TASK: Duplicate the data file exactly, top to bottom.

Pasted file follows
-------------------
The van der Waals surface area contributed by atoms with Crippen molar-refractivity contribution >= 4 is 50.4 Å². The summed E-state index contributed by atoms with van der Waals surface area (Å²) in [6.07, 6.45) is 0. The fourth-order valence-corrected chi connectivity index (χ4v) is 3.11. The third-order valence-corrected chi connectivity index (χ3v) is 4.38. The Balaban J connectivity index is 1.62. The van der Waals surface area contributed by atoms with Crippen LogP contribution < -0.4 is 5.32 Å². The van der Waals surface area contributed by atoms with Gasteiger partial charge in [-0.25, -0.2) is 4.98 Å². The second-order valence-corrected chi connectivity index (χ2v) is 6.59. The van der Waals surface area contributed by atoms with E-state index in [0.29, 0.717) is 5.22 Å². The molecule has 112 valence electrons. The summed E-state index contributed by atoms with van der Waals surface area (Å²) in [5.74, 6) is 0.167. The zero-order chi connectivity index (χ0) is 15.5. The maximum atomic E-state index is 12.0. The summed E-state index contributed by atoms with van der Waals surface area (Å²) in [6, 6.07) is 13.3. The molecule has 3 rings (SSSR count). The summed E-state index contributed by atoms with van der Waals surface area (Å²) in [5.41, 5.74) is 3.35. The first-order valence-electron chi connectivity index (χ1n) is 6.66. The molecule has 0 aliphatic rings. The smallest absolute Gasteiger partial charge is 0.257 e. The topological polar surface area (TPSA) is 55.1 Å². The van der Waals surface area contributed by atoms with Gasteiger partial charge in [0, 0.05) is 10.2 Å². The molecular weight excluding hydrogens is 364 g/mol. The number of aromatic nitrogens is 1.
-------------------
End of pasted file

The van der Waals surface area contributed by atoms with Crippen molar-refractivity contribution >= 4 is 50.4 Å². The summed E-state index contributed by atoms with van der Waals surface area (Å²) in [6.07, 6.45) is 0. The fourth-order valence-corrected chi connectivity index (χ4v) is 3.11. The third-order valence-corrected chi connectivity index (χ3v) is 4.38. The Balaban J connectivity index is 1.62. The van der Waals surface area contributed by atoms with Crippen LogP contribution < -0.4 is 5.32 Å². The van der Waals surface area contributed by atoms with Gasteiger partial charge in [-0.25, -0.2) is 4.98 Å². The second-order valence-corrected chi connectivity index (χ2v) is 6.59. The van der Waals surface area contributed by atoms with E-state index in [0.29, 0.717) is 5.22 Å². The molecule has 112 valence electrons. The summed E-state index contributed by atoms with van der Waals surface area (Å²) in [5.74, 6) is 0.167. The zero-order chi connectivity index (χ0) is 15.5. The maximum atomic E-state index is 12.0. The summed E-state index contributed by atoms with van der Waals surface area (Å²) in [6, 6.07) is 13.3. The molecule has 3 rings (SSSR count). The summed E-state index contributed by atoms with van der Waals surface area (Å²) in [5.41, 5.74) is 3.35. The first-order valence-electron chi connectivity index (χ1n) is 6.66. The molecule has 0 aliphatic rings. The smallest absolute Gasteiger partial charge is 0.257 e. The topological polar surface area (TPSA) is 55.1 Å². The van der Waals surface area contributed by atoms with Gasteiger partial charge in [0, 0.05) is 10.2 Å². The molecular weight excluding hydrogens is 364 g/mol. The number of aromatic nitrogens is 1.